LETTUCE DOWNY MILDEW
» Downy mildew is a major disease of lettuce that causes economic losses worldwide.
» Epidemics of downy mildew can cause significant economic losses when conditions are cool and wet.
» Disease resistant varieties, cultural practices, and fungicides are used to manage lettuce downy mildew.
Downy mildew is one of the most widespread and economically devastating diseases of lettuce.1 The disease directly affects the marketable portion of the crop, resulting in reductions in yield and quality.2 Low levels of infection can require the removal of infected wrapper leaves, and severe epidemics can result in a total loss of heads or fields.3 The disease is most severe in locations and seasons with persistent cool and wet conditions.
All types of lettuce (head, leaf, romaine/cos) are susceptible to downy mildew, and plants are susceptible at all growth stages.1,2 Seedlings may die from severe infections, but established plants are rarely killed. Localized lesions usually develop on lower, older leaves first. The lesions are initially light green to yellow on the upper leaf surfaces and often have an angular shape because larger veins limit their growth (Figure 1).1,4,5 With time, the lesions turn brown and become necrotic.
One to two weeks after infection, mats of white, fluffy, fungal-like growth develop on the undersides of leaves (Figure 2). This white growth includes spores that spread the pathogen from plant to plant.1,4 On rare occasions, downy mildew infections can become systemic within the plant and cause brown discoloration of internal stem and root tissues.
Infected leaf tissue can continue to decay during transportation and storage. The necrotic tissues provide a site of infection for secondary pathogens that can result in soft-rotting resulting in further damage.1
CYCLE AND CONDITIONS
The downy mildew pathogen is an obligate parasite,
requiring living plant tissue to grow and reproduce. The
pathogen is a fungal-like organism related to other
pathogens such as Phytophthora and Pythium. The downy
mildew pathogen has been shown to survive on infested
seed and plant debris, but it is not clear if either of these
sources of inoculum are important in the development of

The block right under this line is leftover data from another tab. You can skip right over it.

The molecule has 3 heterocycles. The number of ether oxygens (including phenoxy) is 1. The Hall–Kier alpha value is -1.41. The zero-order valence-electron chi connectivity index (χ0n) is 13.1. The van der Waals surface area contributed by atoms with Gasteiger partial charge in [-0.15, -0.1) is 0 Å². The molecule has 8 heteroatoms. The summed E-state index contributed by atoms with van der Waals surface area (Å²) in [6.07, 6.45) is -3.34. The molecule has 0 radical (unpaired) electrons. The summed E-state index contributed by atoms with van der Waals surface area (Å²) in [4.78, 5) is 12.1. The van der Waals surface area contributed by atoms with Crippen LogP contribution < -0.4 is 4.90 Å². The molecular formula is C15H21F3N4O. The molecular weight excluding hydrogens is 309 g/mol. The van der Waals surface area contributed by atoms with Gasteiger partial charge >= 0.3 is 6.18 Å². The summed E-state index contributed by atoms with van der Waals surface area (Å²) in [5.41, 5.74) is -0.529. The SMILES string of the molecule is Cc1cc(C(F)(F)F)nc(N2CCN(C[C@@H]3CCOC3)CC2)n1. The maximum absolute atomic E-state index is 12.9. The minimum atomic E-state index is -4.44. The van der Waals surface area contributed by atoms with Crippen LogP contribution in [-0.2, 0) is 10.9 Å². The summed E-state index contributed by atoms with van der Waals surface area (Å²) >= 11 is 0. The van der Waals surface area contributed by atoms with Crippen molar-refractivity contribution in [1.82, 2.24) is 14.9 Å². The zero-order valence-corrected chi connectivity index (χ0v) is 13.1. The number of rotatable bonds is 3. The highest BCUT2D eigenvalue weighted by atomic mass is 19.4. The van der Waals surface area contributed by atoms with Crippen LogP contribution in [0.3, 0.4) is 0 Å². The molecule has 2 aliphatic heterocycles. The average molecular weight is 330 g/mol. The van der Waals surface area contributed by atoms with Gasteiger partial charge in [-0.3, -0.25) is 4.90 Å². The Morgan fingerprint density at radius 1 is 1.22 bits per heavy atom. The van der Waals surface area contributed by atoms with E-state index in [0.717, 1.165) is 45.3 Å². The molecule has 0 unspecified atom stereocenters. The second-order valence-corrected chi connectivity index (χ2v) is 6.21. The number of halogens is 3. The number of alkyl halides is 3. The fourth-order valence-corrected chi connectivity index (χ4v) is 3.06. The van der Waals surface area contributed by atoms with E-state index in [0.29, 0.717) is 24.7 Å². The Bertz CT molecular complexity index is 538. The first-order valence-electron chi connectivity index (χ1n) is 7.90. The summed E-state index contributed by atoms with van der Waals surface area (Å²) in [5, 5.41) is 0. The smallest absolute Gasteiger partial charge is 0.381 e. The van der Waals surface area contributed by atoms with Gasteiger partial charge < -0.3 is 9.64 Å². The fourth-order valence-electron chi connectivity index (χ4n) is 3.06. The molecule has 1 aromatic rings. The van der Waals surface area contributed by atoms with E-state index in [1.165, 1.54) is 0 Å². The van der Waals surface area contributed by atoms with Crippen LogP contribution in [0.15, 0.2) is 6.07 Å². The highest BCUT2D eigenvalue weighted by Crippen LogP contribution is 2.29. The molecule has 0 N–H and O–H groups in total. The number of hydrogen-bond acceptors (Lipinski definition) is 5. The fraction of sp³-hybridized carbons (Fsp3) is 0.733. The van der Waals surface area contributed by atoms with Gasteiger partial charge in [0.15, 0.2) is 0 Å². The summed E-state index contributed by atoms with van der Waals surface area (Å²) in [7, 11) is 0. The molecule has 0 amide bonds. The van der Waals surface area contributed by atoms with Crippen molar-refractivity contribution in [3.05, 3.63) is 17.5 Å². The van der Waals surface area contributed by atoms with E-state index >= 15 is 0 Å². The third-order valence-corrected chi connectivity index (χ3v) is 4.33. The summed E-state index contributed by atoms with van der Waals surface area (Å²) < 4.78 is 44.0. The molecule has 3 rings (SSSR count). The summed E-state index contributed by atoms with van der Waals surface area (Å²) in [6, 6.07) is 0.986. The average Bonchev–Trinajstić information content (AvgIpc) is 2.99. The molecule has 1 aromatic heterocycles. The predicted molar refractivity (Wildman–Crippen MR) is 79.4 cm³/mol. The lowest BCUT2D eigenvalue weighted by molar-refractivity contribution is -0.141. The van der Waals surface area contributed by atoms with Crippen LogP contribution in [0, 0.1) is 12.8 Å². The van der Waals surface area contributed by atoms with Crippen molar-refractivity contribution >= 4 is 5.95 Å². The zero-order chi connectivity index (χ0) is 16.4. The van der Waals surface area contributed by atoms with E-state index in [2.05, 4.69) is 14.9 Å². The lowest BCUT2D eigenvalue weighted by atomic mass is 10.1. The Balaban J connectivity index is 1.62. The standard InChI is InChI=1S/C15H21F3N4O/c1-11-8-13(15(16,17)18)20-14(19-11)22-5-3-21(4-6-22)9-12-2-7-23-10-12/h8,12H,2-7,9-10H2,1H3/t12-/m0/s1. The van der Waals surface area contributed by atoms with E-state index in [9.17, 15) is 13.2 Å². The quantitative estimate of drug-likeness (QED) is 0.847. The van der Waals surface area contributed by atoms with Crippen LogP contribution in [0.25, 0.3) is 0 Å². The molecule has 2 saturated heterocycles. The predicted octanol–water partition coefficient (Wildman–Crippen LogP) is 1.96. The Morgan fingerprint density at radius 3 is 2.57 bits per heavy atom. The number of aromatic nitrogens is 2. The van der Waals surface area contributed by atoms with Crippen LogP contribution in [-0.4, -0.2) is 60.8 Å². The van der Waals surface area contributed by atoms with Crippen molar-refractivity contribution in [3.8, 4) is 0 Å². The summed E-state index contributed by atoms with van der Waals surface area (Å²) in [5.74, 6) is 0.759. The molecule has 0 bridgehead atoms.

epidemics on lettuce.1 Lettuce is the main host for this
pathogen, but the pathogen can also infect other plant
species including artichoke and cornflower.3
Lettuce downy mildew requires cool and damp conditions
for the production of spores and infection of plants. Spore
production is affected by light, temperature, humidity, and
wind-speed. Spores are formed at night after a dark and dry
period followed by a period of high humidity, and low
wind-speed.1,5 Spores form when temperatures are between
41 and 77 °F, with an optimum temperature of 60 °F.
Humidity levels need to be above 90%, and wind-speeds
need to be below 1 mph. Spore release starts at dawn, with
the peak release between 10 am and noon.
Spores can be spread by splashing water from rain and
sprinkler irrigation or carried in wind currents. Spores can
survive for up to 15 hours once released, but it is not known
how far spores can travel and still initiate infections. Once
deposited on a susceptible host plant, cool temperatures
and a period of leaf wetness are required for the spores to
germinate and infect the plant. Spore germination and
infection can take place in as little as three hours at
temperatures between 50 and 72 °F.1,5 One study
conducted in coastal California showed that infections
occurred when lettuce leaves remained wet until at least 10
am, and no infections occurred when leaves were dry by 8
am (2 to 2.5 hours after sunrise).5 Once infection occurs,
symptoms develop and new spores start to form on plants
within five to seven days when temperatures are near 60 °F.
Symptoms and spores form more slowly at cooler
Commercial lettuce varieties with high levels of resistance to
downy mildew are available, and resistance can be highly
effective in managing the disease. One form of resistance to
lettuce downy mildew is race specific-resistance conferred
by Dm genes. At least 27 major Dm genes have been
identified, but because the pathogen can adapt to this form
of resistance, Dm genes often do not remain effective for a
long time. Eventually, the pathogen can overcome resistance
from a particular Dm gene, forming a new race of the
pathogen. Some of the Dm genes are less effective at lower
Some commercial lettuce cultivars have resistance to most
of the commonly occurring races of the pathogen, but this
level of resistance is not available to all known races and in
all lettuce types for growing in all areas and seasons.4,5
Other minor resistance genes provide general, race